Parents of teen with mental illness say ‘broken’ NL health care system has let them down

About 70 percent of mental illness begins during childhood and adolescence, according to the Mental Health Commission of Canada. (Tero Vesalainen/Shutterstock)

WARNING: This story contains details about suicidal thoughts.

On a windy October day, a mother and father sit on a park bench somewhere on Newfoundland’s Avalon Peninsula, frustrated and exhausted.

At the age of 13, their daughter is dealing with various mental illnesses.

But instead of being admitted to a residential treatment facility, the girl is failing, her parents say.

“This system is broken. It is totally broken,” said the mother.

CBC News has agreed not to identify the family in order to protect the underage girl.

She has been diagnosed with DMDD, short for disruptive mood dysregulation disorder, ADHD, an anxiety disorder, and depression, and has been on medication for the past three years.

Symptoms of DMDD include severe anger outbursts several times a week and irritability or anger most of the day, almost every day, making daily activities difficult.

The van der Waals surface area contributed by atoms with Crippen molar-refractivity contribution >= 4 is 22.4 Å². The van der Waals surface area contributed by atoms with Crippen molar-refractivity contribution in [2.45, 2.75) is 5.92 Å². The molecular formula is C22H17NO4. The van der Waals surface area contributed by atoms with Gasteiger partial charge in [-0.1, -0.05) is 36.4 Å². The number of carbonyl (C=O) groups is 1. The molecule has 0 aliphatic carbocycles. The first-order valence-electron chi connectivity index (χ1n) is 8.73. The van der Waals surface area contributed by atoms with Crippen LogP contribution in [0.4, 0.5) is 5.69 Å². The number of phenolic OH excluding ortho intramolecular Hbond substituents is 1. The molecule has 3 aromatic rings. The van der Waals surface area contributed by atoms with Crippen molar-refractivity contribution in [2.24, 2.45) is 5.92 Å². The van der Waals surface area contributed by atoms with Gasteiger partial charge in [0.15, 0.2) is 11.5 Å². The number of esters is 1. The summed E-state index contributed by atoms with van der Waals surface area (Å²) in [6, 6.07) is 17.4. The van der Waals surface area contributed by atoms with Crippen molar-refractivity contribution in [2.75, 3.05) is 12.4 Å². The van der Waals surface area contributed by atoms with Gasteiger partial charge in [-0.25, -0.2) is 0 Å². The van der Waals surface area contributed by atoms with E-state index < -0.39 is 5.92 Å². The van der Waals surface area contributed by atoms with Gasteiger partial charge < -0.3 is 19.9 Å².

“This is not a child who is in an arbitrary state of depression. This is a child who now resorts to suicidal thoughts on a daily basis,” the mother said.

Yet the years-long struggle to get help for the girl has failed, the family says.

No more options

The battle began when the family moved to Newfoundland and Labrador in April 2020.

Three months earlier, they had put their daughter on a waiting list for a psychiatrist at Janeway Children’s Hospital in St. John’s.

A whole year later, she finally got one.

“The only reason she went to a psychiatrist was the number of times we took her to the Janeway. They gave in eventually,’ said the mother.

But even a therapist at the Janeway and a psychiatrist didn’t help. Suicidal thoughts are common in the family home. Not sure what to do, the parents make weekly calls to the mental health crisis team at the Royal Newfoundland Constabulary.

All of this, the mother says, could be avoided if her daughter had a place in a residential treatment facility. But the family says they’ve been through one denial after another.

“We had to believe there’s no room in the Janeway to help,” the mother said.

They had that feeling until July, when their daughter was admitted.

But after a week they received a phone call: their daughter was released again.